In your presentation I saw that you found the Italian alcohol situation compared favorably to Europe’s as a whole in your group’s landmark work on the global burden of alcohol costs. That is, Italy’s deaths due to alcohol computed as @ 5% of the country’s total mortality, compared with @12% for Europe as a whole (QALYs). You commended the audience for Italian’s positive performance comparatively in relation to “intentional” and “unintentional” accidents. But you then undercut any pride this might inspire in Italy by asserting, “However, with the increase of binge drinking in Europe among youth and young adults, this picture may change.”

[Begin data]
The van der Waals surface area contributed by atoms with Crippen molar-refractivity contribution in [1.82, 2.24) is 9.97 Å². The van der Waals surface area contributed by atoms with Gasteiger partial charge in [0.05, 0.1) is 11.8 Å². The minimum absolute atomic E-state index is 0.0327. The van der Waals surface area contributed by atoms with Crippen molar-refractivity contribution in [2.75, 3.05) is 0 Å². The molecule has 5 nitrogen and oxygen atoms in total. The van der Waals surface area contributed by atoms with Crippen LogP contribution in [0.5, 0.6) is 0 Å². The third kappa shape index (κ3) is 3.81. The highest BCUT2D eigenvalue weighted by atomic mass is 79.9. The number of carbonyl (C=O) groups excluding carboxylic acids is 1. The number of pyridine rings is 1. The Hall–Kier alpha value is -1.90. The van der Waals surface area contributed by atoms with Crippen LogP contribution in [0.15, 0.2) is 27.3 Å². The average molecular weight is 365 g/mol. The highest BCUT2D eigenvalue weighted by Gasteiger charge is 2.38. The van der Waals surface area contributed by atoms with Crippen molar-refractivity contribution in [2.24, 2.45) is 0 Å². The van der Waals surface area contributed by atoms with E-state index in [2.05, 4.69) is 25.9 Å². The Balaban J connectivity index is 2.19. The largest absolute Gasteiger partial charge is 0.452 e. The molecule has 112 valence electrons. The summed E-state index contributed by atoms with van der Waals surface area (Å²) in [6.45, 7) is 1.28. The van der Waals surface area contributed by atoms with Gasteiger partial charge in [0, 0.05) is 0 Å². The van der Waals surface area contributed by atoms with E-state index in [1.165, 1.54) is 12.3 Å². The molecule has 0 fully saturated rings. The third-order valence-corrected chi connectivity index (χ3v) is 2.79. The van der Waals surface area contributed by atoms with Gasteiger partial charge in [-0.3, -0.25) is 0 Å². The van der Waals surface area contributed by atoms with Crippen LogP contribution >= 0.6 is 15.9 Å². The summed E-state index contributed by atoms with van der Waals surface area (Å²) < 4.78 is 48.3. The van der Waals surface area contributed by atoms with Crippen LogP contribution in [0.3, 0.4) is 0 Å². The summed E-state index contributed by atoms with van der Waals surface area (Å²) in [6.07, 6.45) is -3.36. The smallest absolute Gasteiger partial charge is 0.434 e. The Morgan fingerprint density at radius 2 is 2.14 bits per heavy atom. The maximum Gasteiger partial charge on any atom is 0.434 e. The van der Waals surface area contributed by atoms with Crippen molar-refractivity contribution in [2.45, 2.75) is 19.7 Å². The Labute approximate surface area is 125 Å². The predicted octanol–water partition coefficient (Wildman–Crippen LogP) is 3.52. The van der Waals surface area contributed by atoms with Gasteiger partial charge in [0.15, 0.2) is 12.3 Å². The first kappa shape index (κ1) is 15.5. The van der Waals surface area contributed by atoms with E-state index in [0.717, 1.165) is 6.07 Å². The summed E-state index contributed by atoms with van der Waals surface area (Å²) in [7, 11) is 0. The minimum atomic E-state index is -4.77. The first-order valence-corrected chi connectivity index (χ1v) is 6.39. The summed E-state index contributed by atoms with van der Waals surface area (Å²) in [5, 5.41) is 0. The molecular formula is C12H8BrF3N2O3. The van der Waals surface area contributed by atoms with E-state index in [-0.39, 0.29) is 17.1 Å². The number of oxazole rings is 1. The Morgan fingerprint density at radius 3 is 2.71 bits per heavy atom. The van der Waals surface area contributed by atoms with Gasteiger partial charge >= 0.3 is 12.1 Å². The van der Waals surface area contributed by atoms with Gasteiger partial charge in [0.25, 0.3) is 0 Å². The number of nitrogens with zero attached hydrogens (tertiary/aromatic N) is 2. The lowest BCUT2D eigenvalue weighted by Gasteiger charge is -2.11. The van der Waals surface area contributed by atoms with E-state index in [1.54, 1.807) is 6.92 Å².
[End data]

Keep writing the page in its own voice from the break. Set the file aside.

I need to digress briefly here. Franca Beccaria was also on the program just before me. She presented data from two research projects in Europe tracking youthful drinking, as well as a study she has recently participated in comparing Italian and Finnish drinking. Dr. Beccaria showed considerable gaps in drunkenness and binge drinking persisted between Northern and Southern European youth along the lines already discussed here. The Finnish-Italian comparison likewise showed that Italian youths, despite a notable change in drinking settings from prior generations, still maintained a largely moderate style of drinking, begun in the home, which contrasted with the Finnish style of initiation of drinking outside the home at a somewhat later point among peers that was strongly characterized by drunkenness; both of these styles of drinking were recalled by older respondents, residues of which continued into their adulthood.